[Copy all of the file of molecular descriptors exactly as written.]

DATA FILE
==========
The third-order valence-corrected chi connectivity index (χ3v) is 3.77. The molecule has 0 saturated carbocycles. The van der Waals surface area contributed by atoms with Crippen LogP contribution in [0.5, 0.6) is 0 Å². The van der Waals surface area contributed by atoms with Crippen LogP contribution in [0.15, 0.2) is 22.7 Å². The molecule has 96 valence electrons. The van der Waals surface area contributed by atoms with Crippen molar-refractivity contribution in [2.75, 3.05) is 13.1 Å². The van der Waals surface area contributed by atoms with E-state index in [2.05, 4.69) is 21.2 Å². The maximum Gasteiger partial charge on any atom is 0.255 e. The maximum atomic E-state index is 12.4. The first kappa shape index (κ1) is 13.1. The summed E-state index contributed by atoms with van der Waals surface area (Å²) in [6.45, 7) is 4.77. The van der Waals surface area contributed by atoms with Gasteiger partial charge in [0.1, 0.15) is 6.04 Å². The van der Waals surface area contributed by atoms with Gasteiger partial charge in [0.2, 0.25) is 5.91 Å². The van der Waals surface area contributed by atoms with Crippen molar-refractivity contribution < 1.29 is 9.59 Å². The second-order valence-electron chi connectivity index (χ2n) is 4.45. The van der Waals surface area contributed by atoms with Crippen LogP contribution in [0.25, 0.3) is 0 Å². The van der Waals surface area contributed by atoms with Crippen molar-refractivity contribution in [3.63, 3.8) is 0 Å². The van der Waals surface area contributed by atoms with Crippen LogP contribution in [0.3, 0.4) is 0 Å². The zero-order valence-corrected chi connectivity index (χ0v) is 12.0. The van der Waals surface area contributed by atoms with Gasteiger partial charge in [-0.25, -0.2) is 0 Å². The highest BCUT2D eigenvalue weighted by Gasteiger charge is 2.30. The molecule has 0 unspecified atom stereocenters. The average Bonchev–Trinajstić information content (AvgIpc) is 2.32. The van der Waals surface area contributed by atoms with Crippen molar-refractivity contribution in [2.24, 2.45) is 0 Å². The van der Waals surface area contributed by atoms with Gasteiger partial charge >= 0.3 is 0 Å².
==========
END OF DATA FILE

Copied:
The third-order valence-corrected chi connectivity index (χ3v) is 3.77. The molecule has 0 saturated carbocycles. The van der Waals surface area contributed by atoms with Crippen LogP contribution in [0.5, 0.6) is 0 Å². The van der Waals surface area contributed by atoms with Crippen LogP contribution in [0.15, 0.2) is 22.7 Å². The molecule has 96 valence electrons. The van der Waals surface area contributed by atoms with Crippen molar-refractivity contribution in [2.75, 3.05) is 13.1 Å². The van der Waals surface area contributed by atoms with E-state index in [2.05, 4.69) is 21.2 Å². The maximum Gasteiger partial charge on any atom is 0.255 e. The maximum atomic E-state index is 12.4. The first kappa shape index (κ1) is 13.1. The summed E-state index contributed by atoms with van der Waals surface area (Å²) in [6.45, 7) is 4.77. The van der Waals surface area contributed by atoms with Gasteiger partial charge in [0.1, 0.15) is 6.04 Å². The van der Waals surface area contributed by atoms with Gasteiger partial charge in [0.2, 0.25) is 5.91 Å². The van der Waals surface area contributed by atoms with Crippen molar-refractivity contribution < 1.29 is 9.59 Å². The second-order valence-electron chi connectivity index (χ2n) is 4.45. The van der Waals surface area contributed by atoms with Crippen LogP contribution in [0.25, 0.3) is 0 Å². The van der Waals surface area contributed by atoms with Crippen molar-refractivity contribution in [3.63, 3.8) is 0 Å². The van der Waals surface area contributed by atoms with Crippen LogP contribution in [0.3, 0.4) is 0 Å². The zero-order valence-corrected chi connectivity index (χ0v) is 12.0. The van der Waals surface area contributed by atoms with Gasteiger partial charge in [-0.25, -0.2) is 0 Å². The highest BCUT2D eigenvalue weighted by Gasteiger charge is 2.30. The molecule has 0 unspecified atom stereocenters. The average Bonchev–Trinajstić information content (AvgIpc) is 2.32. The van der Waals surface area contributed by atoms with Crippen molar-refractivity contribution in [2.24, 2.45) is 0 Å². The van der Waals surface area contributed by atoms with Gasteiger partial charge >= 0.3 is 0 Å².